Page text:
# Potency and safety analysis of hemp-derived delta-9 products: The hemp vs. cannabis demarcation problem

## Contents

In physics, **spherical multipole moments** are the coefficients in a series expansion of a potential that varies inversely with the distance R to a source, *i.e.*, as Examples of such potentials are the electric potential, the magnetic potential and the gravitational potential.

For clarity, we illustrate the expansion for a point charge, then generalize to an arbitrary charge density Through this article, the primed coordinates such as refer to the position of charge(s), whereas the unprimed coordinates such as refer to the point at which the potential is being observed. We also use spherical coordinates throughout, e.g., the vector has coordinates where is the radius, is the colatitude and is the azimuthal angle.

## Spherical multipole moments of a point charge

The electric potential due to a point charge located at is given by

**greater**than the radius of the charge, we may factor out 1/

*r*and expand the square root in powers of using Legendre polynomials

We may express in terms of the coordinates of the observation point and charge position using the spherical law of cosines (Fig. 2)

Substituting this equation for into the Legendre polynomials and factoring the primed and unprimed coordinates yields the important formula known as the spherical harmonic addition theorem

which can be written as

As with axial multipole moments, we may also consider the case when the radius of the observation point is **less** than the radius of the charge. In that case, we may write

The two cases can be subsumed in a single expression if and are defined to be the lesser and greater, respectively, of the two radii and ; the potential of a point charge then takes the form, which is sometimes referred to as Laplace expansion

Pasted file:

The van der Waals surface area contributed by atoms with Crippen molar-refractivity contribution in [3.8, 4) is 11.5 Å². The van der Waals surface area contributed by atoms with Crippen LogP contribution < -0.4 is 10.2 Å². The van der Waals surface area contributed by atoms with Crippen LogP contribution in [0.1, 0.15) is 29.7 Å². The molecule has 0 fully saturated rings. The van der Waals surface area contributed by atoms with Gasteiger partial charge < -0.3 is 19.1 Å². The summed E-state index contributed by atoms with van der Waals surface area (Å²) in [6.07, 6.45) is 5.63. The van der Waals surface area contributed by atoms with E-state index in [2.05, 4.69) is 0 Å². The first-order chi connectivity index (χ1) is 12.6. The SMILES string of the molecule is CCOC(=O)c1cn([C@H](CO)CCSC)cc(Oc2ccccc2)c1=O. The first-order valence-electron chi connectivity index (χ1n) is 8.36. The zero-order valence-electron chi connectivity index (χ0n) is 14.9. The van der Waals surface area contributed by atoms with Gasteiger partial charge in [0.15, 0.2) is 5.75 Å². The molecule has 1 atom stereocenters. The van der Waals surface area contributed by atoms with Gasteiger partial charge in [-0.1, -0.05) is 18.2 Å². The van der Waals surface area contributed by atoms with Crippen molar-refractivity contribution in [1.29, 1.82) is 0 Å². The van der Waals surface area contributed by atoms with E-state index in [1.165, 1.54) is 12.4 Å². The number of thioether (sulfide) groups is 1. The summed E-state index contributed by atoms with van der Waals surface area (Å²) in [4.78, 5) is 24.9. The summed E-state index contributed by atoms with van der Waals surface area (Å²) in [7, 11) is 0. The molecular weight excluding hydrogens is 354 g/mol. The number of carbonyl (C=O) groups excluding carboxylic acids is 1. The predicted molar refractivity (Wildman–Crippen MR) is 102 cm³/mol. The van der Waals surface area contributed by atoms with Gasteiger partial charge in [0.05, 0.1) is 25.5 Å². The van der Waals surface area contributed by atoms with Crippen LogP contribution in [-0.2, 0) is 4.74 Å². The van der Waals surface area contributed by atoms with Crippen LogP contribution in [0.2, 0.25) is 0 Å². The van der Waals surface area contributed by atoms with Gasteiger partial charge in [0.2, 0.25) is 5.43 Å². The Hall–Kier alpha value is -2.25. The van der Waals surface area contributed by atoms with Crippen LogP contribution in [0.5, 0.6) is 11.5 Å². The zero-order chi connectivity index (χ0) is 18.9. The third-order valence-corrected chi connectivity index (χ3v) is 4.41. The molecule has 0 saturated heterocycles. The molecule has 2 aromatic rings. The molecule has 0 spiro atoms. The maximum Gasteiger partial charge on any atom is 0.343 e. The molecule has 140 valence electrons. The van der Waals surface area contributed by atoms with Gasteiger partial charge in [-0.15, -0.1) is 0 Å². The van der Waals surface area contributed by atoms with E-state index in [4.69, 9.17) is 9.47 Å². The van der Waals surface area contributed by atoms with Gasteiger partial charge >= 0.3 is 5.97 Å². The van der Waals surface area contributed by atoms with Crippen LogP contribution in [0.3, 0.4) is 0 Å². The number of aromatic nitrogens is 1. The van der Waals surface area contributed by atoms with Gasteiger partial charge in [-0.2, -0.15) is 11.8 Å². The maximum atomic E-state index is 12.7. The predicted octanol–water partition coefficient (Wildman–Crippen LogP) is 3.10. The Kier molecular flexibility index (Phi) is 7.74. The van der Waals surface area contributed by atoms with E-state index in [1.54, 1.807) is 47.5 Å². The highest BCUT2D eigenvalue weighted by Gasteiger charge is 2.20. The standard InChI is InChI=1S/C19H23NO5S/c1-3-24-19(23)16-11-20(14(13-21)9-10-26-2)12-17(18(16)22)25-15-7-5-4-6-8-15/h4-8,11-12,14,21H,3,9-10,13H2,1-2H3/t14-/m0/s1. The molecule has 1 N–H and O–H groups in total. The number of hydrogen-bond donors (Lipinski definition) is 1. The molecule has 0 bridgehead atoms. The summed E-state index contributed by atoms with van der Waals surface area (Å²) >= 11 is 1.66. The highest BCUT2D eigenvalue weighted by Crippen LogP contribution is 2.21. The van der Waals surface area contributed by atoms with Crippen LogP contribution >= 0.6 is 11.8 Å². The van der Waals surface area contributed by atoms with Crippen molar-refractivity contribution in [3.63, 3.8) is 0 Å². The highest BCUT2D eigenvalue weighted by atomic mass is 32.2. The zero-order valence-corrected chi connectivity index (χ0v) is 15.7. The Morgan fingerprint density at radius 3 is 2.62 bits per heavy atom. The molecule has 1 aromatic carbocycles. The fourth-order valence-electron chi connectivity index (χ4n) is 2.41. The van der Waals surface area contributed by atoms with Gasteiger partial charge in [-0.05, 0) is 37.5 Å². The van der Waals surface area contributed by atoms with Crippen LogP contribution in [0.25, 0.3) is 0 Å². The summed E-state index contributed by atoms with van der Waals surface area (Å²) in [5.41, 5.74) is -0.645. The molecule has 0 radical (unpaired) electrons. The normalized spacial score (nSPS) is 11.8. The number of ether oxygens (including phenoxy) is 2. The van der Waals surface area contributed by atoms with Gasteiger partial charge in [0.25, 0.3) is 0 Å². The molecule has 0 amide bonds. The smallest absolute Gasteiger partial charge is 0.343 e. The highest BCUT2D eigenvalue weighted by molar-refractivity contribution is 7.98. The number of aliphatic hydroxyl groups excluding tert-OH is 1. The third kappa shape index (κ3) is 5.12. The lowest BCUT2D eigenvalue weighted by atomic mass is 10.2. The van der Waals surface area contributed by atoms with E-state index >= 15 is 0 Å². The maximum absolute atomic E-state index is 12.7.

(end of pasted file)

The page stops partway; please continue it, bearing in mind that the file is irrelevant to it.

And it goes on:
## Exterior spherical multipole moments

It is straightforward to generalize these formulae by replacing the point charge with an infinitesimal charge element and integrating. The functional form of the expansion is the same. In the exterior case, where , the result is:

### Note

The potential Φ(**r**) is real, so that the complex conjugate of the expansion is equally valid. Taking of the complex conjugate leads to a definition of the multipole moment which is proportional to *Y*_{ℓm}, not to its complex conjugate. This is a common convention, see molecular multipoles for more on this.

## Interior spherical multipole moments

Similarly, the interior multipole expansion has the same functional form. In the interior case, where , the result is:

## Interaction energies of spherical multipoles

A simple formula for the interaction energy of two non-overlapping but concentric charge distributions can be derived. Let the first charge distribution be centered on the origin and lie entirely within the second charge distribution . The interaction energy between any two static charge distributions is defined by

The potential of the first (central) charge distribution may be expanded in exterior multipoles

Since the integral equals the complex conjugate of the interior multipole moments of the second (peripheral) charge distribution, the energy formula reduces to the simple form

For example, this formula may be used to determine the electrostatic interaction energies of the atomic nucleus with its surrounding electronic orbitals. Conversely, given the interaction energies and the interior multipole moments of the electronic orbitals, one may find the exterior multipole moments (and, hence, shape) of the atomic nucleus.

## Special case of axial symmetry

The spherical multipole expansion takes a simple form if the charge distribution is axially symmetric (i.e., is independent of the azimuthal angle ). By carrying out the integrations that define and , it can be shown the multipole moments are all zero except when . Using the mathematical identity

Similarly the interior multipole expansion becomes